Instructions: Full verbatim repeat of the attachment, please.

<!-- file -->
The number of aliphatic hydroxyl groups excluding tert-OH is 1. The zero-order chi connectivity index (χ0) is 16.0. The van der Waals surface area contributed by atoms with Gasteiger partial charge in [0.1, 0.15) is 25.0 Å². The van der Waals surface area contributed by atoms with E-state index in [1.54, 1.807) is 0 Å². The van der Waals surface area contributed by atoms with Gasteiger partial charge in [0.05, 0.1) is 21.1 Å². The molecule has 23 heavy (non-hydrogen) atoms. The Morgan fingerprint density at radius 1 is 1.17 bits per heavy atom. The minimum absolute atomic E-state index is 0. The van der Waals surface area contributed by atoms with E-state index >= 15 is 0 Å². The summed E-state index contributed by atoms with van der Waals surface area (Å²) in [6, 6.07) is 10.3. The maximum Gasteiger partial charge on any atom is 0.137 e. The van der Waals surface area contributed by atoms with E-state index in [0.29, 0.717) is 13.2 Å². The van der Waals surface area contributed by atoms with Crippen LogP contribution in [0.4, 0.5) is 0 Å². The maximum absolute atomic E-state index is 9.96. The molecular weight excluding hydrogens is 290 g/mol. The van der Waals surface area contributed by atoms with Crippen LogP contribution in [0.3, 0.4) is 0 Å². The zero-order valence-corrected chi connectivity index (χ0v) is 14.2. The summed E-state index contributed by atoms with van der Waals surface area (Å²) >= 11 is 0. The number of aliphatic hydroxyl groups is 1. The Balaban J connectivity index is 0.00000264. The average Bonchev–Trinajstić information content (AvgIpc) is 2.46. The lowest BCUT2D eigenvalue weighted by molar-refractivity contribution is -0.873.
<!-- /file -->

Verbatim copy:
The number of aliphatic hydroxyl groups excluding tert-OH is 1. The zero-order chi connectivity index (χ0) is 16.0. The van der Waals surface area contributed by atoms with Gasteiger partial charge in [0.1, 0.15) is 25.0 Å². The van der Waals surface area contributed by atoms with E-state index in [1.54, 1.807) is 0 Å². The van der Waals surface area contributed by atoms with Gasteiger partial charge in [0.05, 0.1) is 21.1 Å². The molecule has 23 heavy (non-hydrogen) atoms. The Morgan fingerprint density at radius 1 is 1.17 bits per heavy atom. The minimum absolute atomic E-state index is 0. The van der Waals surface area contributed by atoms with E-state index >= 15 is 0 Å². The summed E-state index contributed by atoms with van der Waals surface area (Å²) in [6, 6.07) is 10.3. The maximum Gasteiger partial charge on any atom is 0.137 e. The van der Waals surface area contributed by atoms with E-state index in [0.29, 0.717) is 13.2 Å². The van der Waals surface area contributed by atoms with Crippen LogP contribution in [0.4, 0.5) is 0 Å². The maximum absolute atomic E-state index is 9.96. The molecular weight excluding hydrogens is 290 g/mol. The van der Waals surface area contributed by atoms with Crippen LogP contribution in [0.3, 0.4) is 0 Å². The zero-order valence-corrected chi connectivity index (χ0v) is 14.2. The summed E-state index contributed by atoms with van der Waals surface area (Å²) >= 11 is 0. The number of aliphatic hydroxyl groups is 1. The Balaban J connectivity index is 0.00000264. The average Bonchev–Trinajstić information content (AvgIpc) is 2.46. The lowest BCUT2D eigenvalue weighted by molar-refractivity contribution is -0.873.